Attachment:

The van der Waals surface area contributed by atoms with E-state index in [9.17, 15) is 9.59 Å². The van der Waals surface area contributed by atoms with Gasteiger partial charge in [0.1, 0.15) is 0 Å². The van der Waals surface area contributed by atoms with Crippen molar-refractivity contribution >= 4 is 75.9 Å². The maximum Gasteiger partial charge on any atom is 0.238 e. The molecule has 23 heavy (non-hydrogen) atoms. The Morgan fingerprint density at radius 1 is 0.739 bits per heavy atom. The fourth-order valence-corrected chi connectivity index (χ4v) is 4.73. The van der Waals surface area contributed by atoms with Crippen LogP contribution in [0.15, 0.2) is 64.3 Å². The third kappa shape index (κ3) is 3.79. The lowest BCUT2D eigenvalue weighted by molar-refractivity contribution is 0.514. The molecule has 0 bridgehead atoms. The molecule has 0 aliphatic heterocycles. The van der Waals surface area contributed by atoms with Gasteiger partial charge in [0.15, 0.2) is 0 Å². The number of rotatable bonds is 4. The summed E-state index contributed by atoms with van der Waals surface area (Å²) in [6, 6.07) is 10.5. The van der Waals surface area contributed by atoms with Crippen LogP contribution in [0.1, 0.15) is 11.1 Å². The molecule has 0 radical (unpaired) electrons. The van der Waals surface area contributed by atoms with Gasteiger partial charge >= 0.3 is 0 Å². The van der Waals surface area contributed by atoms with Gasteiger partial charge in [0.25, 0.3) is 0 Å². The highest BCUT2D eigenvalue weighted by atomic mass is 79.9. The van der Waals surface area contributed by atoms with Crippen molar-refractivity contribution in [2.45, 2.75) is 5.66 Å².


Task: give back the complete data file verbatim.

The van der Waals surface area contributed by atoms with E-state index in [9.17, 15) is 9.59 Å². The van der Waals surface area contributed by atoms with Gasteiger partial charge in [0.1, 0.15) is 0 Å². The van der Waals surface area contributed by atoms with Crippen molar-refractivity contribution >= 4 is 75.9 Å². The maximum Gasteiger partial charge on any atom is 0.238 e. The molecule has 23 heavy (non-hydrogen) atoms. The Morgan fingerprint density at radius 1 is 0.739 bits per heavy atom. The fourth-order valence-corrected chi connectivity index (χ4v) is 4.73. The van der Waals surface area contributed by atoms with Crippen LogP contribution in [0.15, 0.2) is 64.3 Å². The third kappa shape index (κ3) is 3.79. The lowest BCUT2D eigenvalue weighted by molar-refractivity contribution is 0.514. The molecule has 0 bridgehead atoms. The molecule has 0 aliphatic heterocycles. The van der Waals surface area contributed by atoms with Gasteiger partial charge in [0.15, 0.2) is 0 Å². The number of rotatable bonds is 4. The summed E-state index contributed by atoms with van der Waals surface area (Å²) in [6, 6.07) is 10.5. The van der Waals surface area contributed by atoms with Crippen LogP contribution in [0.1, 0.15) is 11.1 Å². The molecule has 0 radical (unpaired) electrons. The van der Waals surface area contributed by atoms with Gasteiger partial charge >= 0.3 is 0 Å². The van der Waals surface area contributed by atoms with Gasteiger partial charge in [0.25, 0.3) is 0 Å². The highest BCUT2D eigenvalue weighted by atomic mass is 79.9. The van der Waals surface area contributed by atoms with Crippen molar-refractivity contribution in [2.45, 2.75) is 5.66 Å².